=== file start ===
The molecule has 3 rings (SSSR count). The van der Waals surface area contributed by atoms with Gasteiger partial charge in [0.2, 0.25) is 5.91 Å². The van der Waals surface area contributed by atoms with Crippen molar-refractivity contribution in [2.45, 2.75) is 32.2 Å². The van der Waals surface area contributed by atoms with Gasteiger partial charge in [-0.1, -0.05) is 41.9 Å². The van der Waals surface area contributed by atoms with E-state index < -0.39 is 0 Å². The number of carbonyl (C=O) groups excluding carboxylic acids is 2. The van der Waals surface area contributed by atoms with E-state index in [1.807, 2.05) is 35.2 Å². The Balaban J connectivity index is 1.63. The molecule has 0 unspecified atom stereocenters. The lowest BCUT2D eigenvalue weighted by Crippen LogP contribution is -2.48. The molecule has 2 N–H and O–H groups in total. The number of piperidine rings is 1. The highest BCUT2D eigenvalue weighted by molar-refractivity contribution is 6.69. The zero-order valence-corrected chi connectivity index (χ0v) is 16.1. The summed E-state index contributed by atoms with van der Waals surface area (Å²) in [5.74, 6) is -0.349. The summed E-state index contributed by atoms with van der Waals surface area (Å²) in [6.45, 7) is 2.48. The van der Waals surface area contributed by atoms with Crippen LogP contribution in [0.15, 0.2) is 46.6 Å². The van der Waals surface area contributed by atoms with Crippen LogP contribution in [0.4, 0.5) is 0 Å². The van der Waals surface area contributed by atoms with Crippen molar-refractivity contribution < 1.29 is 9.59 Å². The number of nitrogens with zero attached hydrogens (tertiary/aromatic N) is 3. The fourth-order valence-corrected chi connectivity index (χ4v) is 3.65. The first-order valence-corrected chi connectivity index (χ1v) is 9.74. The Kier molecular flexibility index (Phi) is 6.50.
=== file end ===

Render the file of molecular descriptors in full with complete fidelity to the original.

The molecule has 3 rings (SSSR count). The van der Waals surface area contributed by atoms with Gasteiger partial charge in [0.2, 0.25) is 5.91 Å². The van der Waals surface area contributed by atoms with Crippen molar-refractivity contribution in [2.45, 2.75) is 32.2 Å². The van der Waals surface area contributed by atoms with Gasteiger partial charge in [-0.1, -0.05) is 41.9 Å². The van der Waals surface area contributed by atoms with E-state index < -0.39 is 0 Å². The number of carbonyl (C=O) groups excluding carboxylic acids is 2. The van der Waals surface area contributed by atoms with E-state index in [1.807, 2.05) is 35.2 Å². The Balaban J connectivity index is 1.63. The molecule has 0 unspecified atom stereocenters. The lowest BCUT2D eigenvalue weighted by Crippen LogP contribution is -2.48. The molecule has 2 N–H and O–H groups in total. The number of piperidine rings is 1. The highest BCUT2D eigenvalue weighted by molar-refractivity contribution is 6.69. The zero-order valence-corrected chi connectivity index (χ0v) is 16.1. The summed E-state index contributed by atoms with van der Waals surface area (Å²) in [5.74, 6) is -0.349. The summed E-state index contributed by atoms with van der Waals surface area (Å²) in [6.45, 7) is 2.48. The van der Waals surface area contributed by atoms with Crippen LogP contribution in [0.15, 0.2) is 46.6 Å². The van der Waals surface area contributed by atoms with Crippen LogP contribution in [0.4, 0.5) is 0 Å². The van der Waals surface area contributed by atoms with Crippen molar-refractivity contribution < 1.29 is 9.59 Å². The number of nitrogens with zero attached hydrogens (tertiary/aromatic N) is 3. The fourth-order valence-corrected chi connectivity index (χ4v) is 3.65. The first-order valence-corrected chi connectivity index (χ1v) is 9.74. The Kier molecular flexibility index (Phi) is 6.50.